control. For this, Patrick Henry became thereafter "Public Enemy No.1" in the
eyes of the British.
Ever since those days, the Bill of Rights 2nd
Amendment's 'Right to Bear Arms' (including gunpowder) has been a precious liberty and
guarantee of freedom for Virginians. It has been their protection against despotism, they
Patrick Henry of Virginia spoke out against British tyranny
in 1765, and again in 1775 with his famous "Give Me Liberty or Give Me Death"
speech which motivated the Virginia Provincial Convention to bear arms against England and
then to vote for independence from it. Patrick Henry is considered one of the greatest
orators of all time.
Patrick Henry of Scottish descent was later
first Governor of Virginia in 1776 and is given credit for being responsible for our
1789-90 Bill of Rights which we have and its precious freedoms of speech and religion
which it contains.
Patrick Henry is considered one of the world's
greatest orators of all time.
Scottish American Hall of
Jim Thomson, creator of the
Scottish American Hall of Fame, once wrote: “History books say little
about the Scottish role in the settlement and development of America. The
story is too often lost under the heading English, or British, or even
Scotch-Irish. Nevertheless, the Scottish contribution was considerable and
at times crucial. Before he was 30, Patrick Henry impressed his critics
with his skill at declamation, generally laced with references to the
importance of self-government and human rights.” Thomas Jefferson said
of him, “His voice flowed in torrents of sublime eloquence.”
Patrick Henry was born on
May 29, 1736 at Studley, Virginia. He was the son of John Henry, a
well-educated Scot who emigrated to Virginia with a considerable number of
other people from Scotland. His father served as a judge, surveyor, and
army officer. He had been educated at Aberdeen University. “It was the
rugged, cantankerous Scottish frontiersmen, mainly in Virginia, but also
Pennsylvania, with little or no loyalty to the British monarchs who
touched off the first fires of rebellion. And the man who struck the match
was Patrick Henry, the silver tongued orator, son of John Henry from
“Henry’s was the first
voice raised against England in her attempt to impose taxation without
representation. He rose to his full stature in attacking the infamous
Stamp Act, which was hotly debated at the House of Burgesses in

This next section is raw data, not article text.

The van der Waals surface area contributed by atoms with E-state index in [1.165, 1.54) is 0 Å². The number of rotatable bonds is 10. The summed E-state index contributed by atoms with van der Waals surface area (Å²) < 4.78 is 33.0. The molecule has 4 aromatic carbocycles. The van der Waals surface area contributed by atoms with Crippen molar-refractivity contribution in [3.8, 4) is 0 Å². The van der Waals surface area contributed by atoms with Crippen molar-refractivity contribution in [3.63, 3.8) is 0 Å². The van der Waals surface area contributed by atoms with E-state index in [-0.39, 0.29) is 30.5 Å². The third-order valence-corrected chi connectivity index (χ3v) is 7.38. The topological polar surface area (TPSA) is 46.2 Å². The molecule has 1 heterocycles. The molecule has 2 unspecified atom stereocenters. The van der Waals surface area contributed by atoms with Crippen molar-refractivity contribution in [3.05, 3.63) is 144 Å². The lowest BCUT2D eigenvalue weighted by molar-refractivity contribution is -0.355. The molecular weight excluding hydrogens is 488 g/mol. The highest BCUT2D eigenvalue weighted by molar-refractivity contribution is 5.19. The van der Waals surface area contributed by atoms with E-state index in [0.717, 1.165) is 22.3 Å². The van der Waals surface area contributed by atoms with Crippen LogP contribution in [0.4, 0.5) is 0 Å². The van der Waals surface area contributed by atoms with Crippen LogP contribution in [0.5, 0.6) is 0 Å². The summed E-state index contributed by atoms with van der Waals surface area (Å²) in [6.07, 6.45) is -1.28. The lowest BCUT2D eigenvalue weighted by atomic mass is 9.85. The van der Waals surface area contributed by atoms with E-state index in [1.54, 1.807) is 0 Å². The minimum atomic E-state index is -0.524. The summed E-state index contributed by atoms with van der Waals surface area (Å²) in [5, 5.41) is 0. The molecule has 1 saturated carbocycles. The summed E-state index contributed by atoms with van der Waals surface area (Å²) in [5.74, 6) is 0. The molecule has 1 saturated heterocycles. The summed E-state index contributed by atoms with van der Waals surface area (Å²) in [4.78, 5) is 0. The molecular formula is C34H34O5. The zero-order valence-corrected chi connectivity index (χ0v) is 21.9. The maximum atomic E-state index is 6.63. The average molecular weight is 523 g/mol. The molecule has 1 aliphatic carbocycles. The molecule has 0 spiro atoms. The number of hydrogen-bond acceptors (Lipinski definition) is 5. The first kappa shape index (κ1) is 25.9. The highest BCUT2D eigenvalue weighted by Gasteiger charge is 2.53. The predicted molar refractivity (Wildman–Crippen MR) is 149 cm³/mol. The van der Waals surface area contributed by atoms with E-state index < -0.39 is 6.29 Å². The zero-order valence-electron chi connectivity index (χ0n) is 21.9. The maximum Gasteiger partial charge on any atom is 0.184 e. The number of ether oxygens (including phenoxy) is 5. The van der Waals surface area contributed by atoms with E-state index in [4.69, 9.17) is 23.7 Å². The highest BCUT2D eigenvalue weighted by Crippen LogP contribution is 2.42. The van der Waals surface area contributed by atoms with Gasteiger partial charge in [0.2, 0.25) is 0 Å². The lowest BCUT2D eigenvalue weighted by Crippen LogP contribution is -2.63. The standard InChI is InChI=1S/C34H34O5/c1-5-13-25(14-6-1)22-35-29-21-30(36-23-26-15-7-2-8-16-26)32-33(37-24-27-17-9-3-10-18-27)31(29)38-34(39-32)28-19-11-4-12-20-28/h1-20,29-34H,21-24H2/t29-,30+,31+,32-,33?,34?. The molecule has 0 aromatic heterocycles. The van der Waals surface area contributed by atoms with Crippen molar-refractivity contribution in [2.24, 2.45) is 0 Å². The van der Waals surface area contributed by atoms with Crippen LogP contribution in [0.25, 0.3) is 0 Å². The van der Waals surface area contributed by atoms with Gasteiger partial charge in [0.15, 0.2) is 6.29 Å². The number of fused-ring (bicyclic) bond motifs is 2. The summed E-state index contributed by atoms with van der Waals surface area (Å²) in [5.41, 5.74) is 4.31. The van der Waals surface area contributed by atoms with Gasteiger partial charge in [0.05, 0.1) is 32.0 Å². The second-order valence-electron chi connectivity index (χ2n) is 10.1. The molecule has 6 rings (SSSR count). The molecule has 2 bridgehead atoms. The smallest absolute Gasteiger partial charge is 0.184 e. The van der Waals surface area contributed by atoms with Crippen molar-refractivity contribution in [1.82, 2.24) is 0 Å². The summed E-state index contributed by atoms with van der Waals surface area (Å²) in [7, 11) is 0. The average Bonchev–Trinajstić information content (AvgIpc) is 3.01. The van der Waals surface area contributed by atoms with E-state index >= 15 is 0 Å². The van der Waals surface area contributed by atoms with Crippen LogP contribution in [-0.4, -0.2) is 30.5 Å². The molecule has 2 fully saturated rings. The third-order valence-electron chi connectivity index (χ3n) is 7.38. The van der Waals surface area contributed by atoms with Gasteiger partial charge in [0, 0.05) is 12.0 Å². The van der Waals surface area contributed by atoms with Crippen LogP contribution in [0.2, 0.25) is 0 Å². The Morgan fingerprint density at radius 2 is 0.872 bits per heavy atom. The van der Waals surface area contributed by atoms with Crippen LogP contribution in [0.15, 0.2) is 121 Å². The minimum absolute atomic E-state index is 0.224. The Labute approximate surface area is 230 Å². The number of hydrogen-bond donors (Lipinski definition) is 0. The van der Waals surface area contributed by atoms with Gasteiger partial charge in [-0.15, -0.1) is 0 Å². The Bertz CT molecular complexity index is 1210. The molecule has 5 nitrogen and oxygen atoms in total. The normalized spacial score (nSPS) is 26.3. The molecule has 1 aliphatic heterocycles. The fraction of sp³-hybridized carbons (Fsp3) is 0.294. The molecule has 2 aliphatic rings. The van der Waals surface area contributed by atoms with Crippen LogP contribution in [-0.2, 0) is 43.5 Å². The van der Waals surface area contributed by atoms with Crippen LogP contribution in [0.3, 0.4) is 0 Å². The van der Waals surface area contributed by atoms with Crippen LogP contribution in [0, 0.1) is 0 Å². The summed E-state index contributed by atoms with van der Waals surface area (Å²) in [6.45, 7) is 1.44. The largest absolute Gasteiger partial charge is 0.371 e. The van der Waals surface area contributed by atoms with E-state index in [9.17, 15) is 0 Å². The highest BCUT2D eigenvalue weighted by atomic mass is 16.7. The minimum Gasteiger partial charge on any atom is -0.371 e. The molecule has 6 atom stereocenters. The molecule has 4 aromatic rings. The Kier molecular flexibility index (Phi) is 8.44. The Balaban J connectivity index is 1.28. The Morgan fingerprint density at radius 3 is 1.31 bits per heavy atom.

Williamsburg in 1765. The other delegates quailed when Henry hurled
defiance at George III with the challenge, ‘If this be treason, make the
most of it’.”
His most famous speech was
delivered in 1775 at St. John’s Church in Richmond. His words centered
around human rights and individual liberty which could only win
independence from the British Crown. “With courage and eloquence, he
cried, “Why stand we here idle? What is it that gentlemen wish? What
would they have? Is life so dear or peace so sweet as to be purchased at
the price of chains and slavery? Forbid it Almighty God! I know not what
course others may take, but as for me, give me liberty or give me
When the revolution ended,
Henry continued working for individual freedom. His greatest contribution
to the nation was in working for the adoption of the Bill of Rights. “He
was adamant in demanding protection of basic individual civil
The first governor of
Virginia, he served five exhausting terms. In 1794, he retired and resumed
private legal practice. “Failing health forced him to refuse numerous
posts, including Chief Justice of the U. S. Supreme Court, Secretary of
State and minister to Spain and to France. He even turned down a sixth
term as governor.
persuaded Patrick Henry to become a candidate for the state legislature in
1799. The foundations of the young republic were endangered by the
rumblings of men who argued that any state has the power to nullify acts
of the Federal Government. Bowed with age and his health deteriorating,
Henry delivered his last public oration. It was an inspiring,
non-partisan, patriotic appeal for unity to preserve the nation. Historian
Henry Adams declared that nothing in Henry’s life was more noble than
his last public act.”
“Three months later, on
June 6, 1799, death came to Patrick Henry. The ‘Voice of the
Revolution’ was silenced forever.”